Film Monthly Home
Archives
Wayne Case
Interviews
Steve Anderson
The Rant
Short Takes (Archived)
Small Screen Monthly
Behind the Scenes
New on DVD
The Indies
Horror
Film Noir
Coming Soon
Now Playing
Television
Books on Film
What's Hot at the Movies This Week
Interviews TV

Acts of Death

Directed by Jeff Burton

Written by Jeff Burton, Bill Vincent, Erik E. Hill

Starring Nathaniel Nose, Niki Huey, Finn Wrisley, James Ohngren

Produced by Jeff Burton, Leonard C. McLeod

Rated R

103 minutes

*

Back to school time means back to school movies, and this one is just in line. Baxter University’s theatre department goes a little too far in the comraderie department, and during an initiation, ends up badly wounding one of its initiates. In true Baxter University Theatre Department style, they run like crazed weasels into the night and leave said initiate to die. Thus, it shouldn’t come as much of a surprise to anyone that, the next night, the theatre department undergoes radical downsizing with lots of extra blood.

I know…you, much like me, are heaving sighs of exasperation and mild disgust because you’ve heard this sort of thing before. “Popcorn.” “Urban Legend.” “I Know What You Did Last Summer.” Lots and lots of movies about kids getting killed, sometimes accidentally, and their alleged friends running like thieves in the night and then getting killed for it mere hours or even days later. Oh, and one or two at a time, too, and in bloody and / or dramatic fashion.

Oh, and on a minor note—you’d think that Burton and company would’ve known enough about theatre students to know that NO ONE says the name “Macbeth” on a stage. It’s horrible luck; instead, one refers to it as “A Scottish Play.” If Burton were doing it as foreshadowing—which actually would’ve been kinda cool—he should’ve had someone mention that you don’t actually say the name “Macbeth” unless you’re in performance.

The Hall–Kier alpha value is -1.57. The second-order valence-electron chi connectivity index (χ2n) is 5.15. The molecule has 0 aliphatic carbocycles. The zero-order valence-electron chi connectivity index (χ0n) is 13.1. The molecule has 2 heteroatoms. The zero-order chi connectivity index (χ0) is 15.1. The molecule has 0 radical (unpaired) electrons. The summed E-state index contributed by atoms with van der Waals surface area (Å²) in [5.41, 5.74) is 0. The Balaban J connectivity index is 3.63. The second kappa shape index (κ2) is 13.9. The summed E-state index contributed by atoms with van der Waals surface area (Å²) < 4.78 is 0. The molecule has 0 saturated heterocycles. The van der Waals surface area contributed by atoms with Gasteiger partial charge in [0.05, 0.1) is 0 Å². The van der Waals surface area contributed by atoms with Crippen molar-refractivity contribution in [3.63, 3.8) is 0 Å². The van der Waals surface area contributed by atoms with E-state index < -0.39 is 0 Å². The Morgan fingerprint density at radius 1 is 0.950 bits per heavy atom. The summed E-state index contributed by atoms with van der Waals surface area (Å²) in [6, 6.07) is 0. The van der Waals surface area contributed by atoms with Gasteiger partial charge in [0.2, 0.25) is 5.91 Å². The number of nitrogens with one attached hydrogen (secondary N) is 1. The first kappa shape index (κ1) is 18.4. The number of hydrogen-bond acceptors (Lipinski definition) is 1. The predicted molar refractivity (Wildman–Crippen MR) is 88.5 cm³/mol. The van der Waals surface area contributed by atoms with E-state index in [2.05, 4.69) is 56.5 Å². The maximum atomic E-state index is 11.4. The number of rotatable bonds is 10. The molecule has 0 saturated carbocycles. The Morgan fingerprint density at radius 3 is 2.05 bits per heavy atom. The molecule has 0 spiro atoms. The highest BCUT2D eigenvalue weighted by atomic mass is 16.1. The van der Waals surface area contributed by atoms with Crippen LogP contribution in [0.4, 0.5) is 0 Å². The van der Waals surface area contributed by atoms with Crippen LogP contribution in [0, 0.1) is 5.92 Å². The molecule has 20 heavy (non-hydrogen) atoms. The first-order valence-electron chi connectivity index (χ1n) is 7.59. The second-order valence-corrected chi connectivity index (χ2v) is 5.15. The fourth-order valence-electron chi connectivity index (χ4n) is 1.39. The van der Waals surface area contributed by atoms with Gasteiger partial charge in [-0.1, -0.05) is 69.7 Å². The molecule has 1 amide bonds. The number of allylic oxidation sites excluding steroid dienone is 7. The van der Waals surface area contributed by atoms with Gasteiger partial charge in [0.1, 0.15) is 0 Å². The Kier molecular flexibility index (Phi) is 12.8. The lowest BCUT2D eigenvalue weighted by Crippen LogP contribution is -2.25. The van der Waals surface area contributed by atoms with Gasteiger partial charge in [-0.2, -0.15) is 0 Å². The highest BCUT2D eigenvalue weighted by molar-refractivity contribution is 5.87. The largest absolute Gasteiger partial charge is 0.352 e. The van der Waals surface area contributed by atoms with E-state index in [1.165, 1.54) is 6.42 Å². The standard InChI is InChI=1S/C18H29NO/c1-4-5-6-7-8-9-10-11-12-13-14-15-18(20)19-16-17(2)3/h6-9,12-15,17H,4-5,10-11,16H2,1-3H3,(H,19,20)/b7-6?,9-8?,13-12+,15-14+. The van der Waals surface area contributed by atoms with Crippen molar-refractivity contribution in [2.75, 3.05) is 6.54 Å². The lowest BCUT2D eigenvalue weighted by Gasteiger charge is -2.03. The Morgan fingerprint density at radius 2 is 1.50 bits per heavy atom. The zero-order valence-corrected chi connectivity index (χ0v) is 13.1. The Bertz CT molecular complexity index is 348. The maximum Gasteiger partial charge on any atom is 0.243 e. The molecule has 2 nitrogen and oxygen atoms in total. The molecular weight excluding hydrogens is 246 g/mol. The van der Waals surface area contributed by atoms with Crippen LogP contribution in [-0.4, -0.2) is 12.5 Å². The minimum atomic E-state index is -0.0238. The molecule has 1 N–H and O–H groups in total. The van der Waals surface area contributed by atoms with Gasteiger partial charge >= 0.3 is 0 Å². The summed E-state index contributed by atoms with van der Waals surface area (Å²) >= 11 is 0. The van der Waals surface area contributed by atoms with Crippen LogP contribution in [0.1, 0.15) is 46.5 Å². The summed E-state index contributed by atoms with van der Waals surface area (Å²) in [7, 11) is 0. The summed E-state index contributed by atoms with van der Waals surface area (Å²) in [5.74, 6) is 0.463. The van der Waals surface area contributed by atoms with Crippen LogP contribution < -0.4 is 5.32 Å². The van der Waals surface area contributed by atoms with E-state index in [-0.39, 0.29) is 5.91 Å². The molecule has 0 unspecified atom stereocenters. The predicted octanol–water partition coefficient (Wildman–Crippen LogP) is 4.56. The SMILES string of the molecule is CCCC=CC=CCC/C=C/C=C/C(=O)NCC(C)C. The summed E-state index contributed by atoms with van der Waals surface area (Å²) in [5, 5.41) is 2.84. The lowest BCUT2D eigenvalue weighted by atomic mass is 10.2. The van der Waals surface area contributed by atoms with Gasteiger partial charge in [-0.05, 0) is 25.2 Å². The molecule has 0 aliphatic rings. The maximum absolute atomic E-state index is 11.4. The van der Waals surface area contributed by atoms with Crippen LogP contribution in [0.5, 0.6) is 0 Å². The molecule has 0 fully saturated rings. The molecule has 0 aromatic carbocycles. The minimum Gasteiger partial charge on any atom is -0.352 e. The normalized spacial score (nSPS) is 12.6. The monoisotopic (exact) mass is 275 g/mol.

But no…instead, “Acts of Death” muddles through ground that was already trampled back in the nineties—“Alas, poor newt…I knew him well, fellatio”?? Careful with that joke! It’s an ANTIQUE! And worse yet, despite having the trail clearly blazed for them, they don’t even follow it very well. It takes almost a third of the movie for our initial victim to get killed and set off the chain of events. Suffice it to say, that’s spectacularly slow. Not to mention almost half the movie goes by before the first other victim gets taken down.

So unoriginal…and slow…and lengthy. These are a combination sure to make a movie that’ll make you eager for your own death just to stop the boredom. I haven’t been this bored watching a horror movie in a long time.

It’s not that “Acts of Death” is all that bad, really, it’s just that it’s very slow, and very predictable. It’s made fairly well—no grainy video or cheesy limb prosthetics or any sudden mannequin swaps or anything like that—it’s just that the result is so incredibly boring that it’s hard to watch.

The ending, I have to admit, does manage to perk things up fairly well, though it’s small relief after having sat around bored stiff for an hour and a half, give or take. And yet, it manages to downright piss me off by introducing brand new plot elements in the last five minutes of film. Dammit anyway, they had a hundred minutes to use and they pick NOW to bring in new plot? SON of a bitch.

The special features include English and Spanish subtitles, and trailers for “Haunted Boat,” “Grim Reaper,” “Dead Clowns,” “Brutal,” and “Mummy Maniac.”

All in all, “Acts of Death” is a wooden yawnfest I wouldn’t inflict on a freshman drama class. A tired premise poorly executed at a speed that makes glaciers look like competitors for the Nextel Cup, “Acts of Death” just isn’t worth watching.

Steve Anderson is a film critic who collects action figures so he can dress them up as his favorite horror villains. He lives somewhere in the United States.


Got a problem? E-mail us at filmmonthly@gmail.com